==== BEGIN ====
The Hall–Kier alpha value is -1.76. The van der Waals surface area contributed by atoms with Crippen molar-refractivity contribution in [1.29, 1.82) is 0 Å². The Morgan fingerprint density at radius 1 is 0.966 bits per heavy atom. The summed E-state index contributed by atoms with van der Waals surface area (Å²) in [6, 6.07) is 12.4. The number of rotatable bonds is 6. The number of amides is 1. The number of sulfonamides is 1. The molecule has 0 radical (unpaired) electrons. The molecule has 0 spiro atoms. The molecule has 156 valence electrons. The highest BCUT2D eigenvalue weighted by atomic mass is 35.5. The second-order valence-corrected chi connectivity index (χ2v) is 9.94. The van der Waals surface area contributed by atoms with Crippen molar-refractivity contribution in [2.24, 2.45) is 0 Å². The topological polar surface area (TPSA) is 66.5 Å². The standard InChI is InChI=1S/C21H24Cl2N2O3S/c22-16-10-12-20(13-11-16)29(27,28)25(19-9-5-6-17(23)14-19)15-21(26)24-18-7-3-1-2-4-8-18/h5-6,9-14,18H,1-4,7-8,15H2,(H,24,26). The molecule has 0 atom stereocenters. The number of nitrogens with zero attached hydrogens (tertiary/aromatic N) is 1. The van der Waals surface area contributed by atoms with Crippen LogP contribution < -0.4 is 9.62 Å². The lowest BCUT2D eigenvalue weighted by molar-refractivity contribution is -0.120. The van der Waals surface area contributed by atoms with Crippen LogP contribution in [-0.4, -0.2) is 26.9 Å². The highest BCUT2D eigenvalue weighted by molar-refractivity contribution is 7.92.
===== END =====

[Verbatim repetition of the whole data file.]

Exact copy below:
The Hall–Kier alpha value is -1.76. The van der Waals surface area contributed by atoms with Crippen molar-refractivity contribution in [1.29, 1.82) is 0 Å². The Morgan fingerprint density at radius 1 is 0.966 bits per heavy atom. The summed E-state index contributed by atoms with van der Waals surface area (Å²) in [6, 6.07) is 12.4. The number of rotatable bonds is 6. The number of amides is 1. The number of sulfonamides is 1. The molecule has 0 radical (unpaired) electrons. The molecule has 0 spiro atoms. The molecule has 156 valence electrons. The highest BCUT2D eigenvalue weighted by atomic mass is 35.5. The second-order valence-corrected chi connectivity index (χ2v) is 9.94. The van der Waals surface area contributed by atoms with Crippen molar-refractivity contribution in [2.24, 2.45) is 0 Å². The topological polar surface area (TPSA) is 66.5 Å². The standard InChI is InChI=1S/C21H24Cl2N2O3S/c22-16-10-12-20(13-11-16)29(27,28)25(19-9-5-6-17(23)14-19)15-21(26)24-18-7-3-1-2-4-8-18/h5-6,9-14,18H,1-4,7-8,15H2,(H,24,26). The molecule has 0 atom stereocenters. The number of nitrogens with zero attached hydrogens (tertiary/aromatic N) is 1. The van der Waals surface area contributed by atoms with Crippen LogP contribution < -0.4 is 9.62 Å². The lowest BCUT2D eigenvalue weighted by molar-refractivity contribution is -0.120. The van der Waals surface area contributed by atoms with Crippen LogP contribution in [-0.4, -0.2) is 26.9 Å². The highest BCUT2D eigenvalue weighted by molar-refractivity contribution is 7.92.